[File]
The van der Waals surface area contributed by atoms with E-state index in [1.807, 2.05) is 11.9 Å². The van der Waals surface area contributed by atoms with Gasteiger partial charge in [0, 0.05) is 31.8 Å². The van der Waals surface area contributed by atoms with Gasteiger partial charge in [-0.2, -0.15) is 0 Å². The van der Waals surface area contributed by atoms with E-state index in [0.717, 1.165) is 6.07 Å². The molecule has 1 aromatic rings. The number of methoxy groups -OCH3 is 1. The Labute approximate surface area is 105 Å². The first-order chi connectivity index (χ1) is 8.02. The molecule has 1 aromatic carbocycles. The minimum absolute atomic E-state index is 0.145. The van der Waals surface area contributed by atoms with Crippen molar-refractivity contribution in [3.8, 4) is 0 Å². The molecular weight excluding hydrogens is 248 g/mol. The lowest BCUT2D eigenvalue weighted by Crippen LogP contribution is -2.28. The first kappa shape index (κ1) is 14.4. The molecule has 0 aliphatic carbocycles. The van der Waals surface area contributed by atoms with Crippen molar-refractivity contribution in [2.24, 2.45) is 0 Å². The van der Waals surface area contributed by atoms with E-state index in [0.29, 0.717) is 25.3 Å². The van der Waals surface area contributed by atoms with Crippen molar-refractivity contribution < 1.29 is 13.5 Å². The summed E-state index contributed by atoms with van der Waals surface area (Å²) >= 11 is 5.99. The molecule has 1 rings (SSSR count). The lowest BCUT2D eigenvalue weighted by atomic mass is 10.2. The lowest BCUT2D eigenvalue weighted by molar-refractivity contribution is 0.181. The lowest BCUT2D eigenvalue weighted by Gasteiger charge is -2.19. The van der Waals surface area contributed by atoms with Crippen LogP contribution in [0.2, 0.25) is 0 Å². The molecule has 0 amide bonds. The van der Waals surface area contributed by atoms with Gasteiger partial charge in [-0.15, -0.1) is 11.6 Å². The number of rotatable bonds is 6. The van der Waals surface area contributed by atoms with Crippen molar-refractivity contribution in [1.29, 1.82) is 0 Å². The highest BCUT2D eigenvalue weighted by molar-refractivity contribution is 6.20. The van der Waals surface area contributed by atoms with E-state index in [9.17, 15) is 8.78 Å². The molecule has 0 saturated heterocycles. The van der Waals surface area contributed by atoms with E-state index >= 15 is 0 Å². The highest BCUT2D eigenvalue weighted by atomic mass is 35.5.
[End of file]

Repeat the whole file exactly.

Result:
The van der Waals surface area contributed by atoms with E-state index in [1.807, 2.05) is 11.9 Å². The van der Waals surface area contributed by atoms with Gasteiger partial charge in [0, 0.05) is 31.8 Å². The van der Waals surface area contributed by atoms with Gasteiger partial charge in [-0.2, -0.15) is 0 Å². The van der Waals surface area contributed by atoms with E-state index in [0.717, 1.165) is 6.07 Å². The molecule has 1 aromatic rings. The number of methoxy groups -OCH3 is 1. The Labute approximate surface area is 105 Å². The first-order chi connectivity index (χ1) is 8.02. The molecule has 1 aromatic carbocycles. The minimum absolute atomic E-state index is 0.145. The van der Waals surface area contributed by atoms with Crippen molar-refractivity contribution in [3.8, 4) is 0 Å². The molecular weight excluding hydrogens is 248 g/mol. The lowest BCUT2D eigenvalue weighted by Crippen LogP contribution is -2.28. The first kappa shape index (κ1) is 14.4. The molecule has 0 aliphatic carbocycles. The van der Waals surface area contributed by atoms with Crippen molar-refractivity contribution in [2.24, 2.45) is 0 Å². The van der Waals surface area contributed by atoms with E-state index in [0.29, 0.717) is 25.3 Å². The van der Waals surface area contributed by atoms with Crippen molar-refractivity contribution < 1.29 is 13.5 Å². The summed E-state index contributed by atoms with van der Waals surface area (Å²) >= 11 is 5.99. The molecule has 1 rings (SSSR count). The lowest BCUT2D eigenvalue weighted by atomic mass is 10.2. The lowest BCUT2D eigenvalue weighted by molar-refractivity contribution is 0.181. The lowest BCUT2D eigenvalue weighted by Gasteiger charge is -2.19. The van der Waals surface area contributed by atoms with Crippen LogP contribution in [0.2, 0.25) is 0 Å². The molecule has 0 amide bonds. The van der Waals surface area contributed by atoms with Gasteiger partial charge in [-0.15, -0.1) is 11.6 Å². The number of rotatable bonds is 6. The van der Waals surface area contributed by atoms with Crippen molar-refractivity contribution in [1.29, 1.82) is 0 Å². The highest BCUT2D eigenvalue weighted by molar-refractivity contribution is 6.20. The van der Waals surface area contributed by atoms with E-state index in [9.17, 15) is 8.78 Å². The molecule has 0 saturated heterocycles. The van der Waals surface area contributed by atoms with E-state index >= 15 is 0 Å². The highest BCUT2D eigenvalue weighted by atomic mass is 35.5.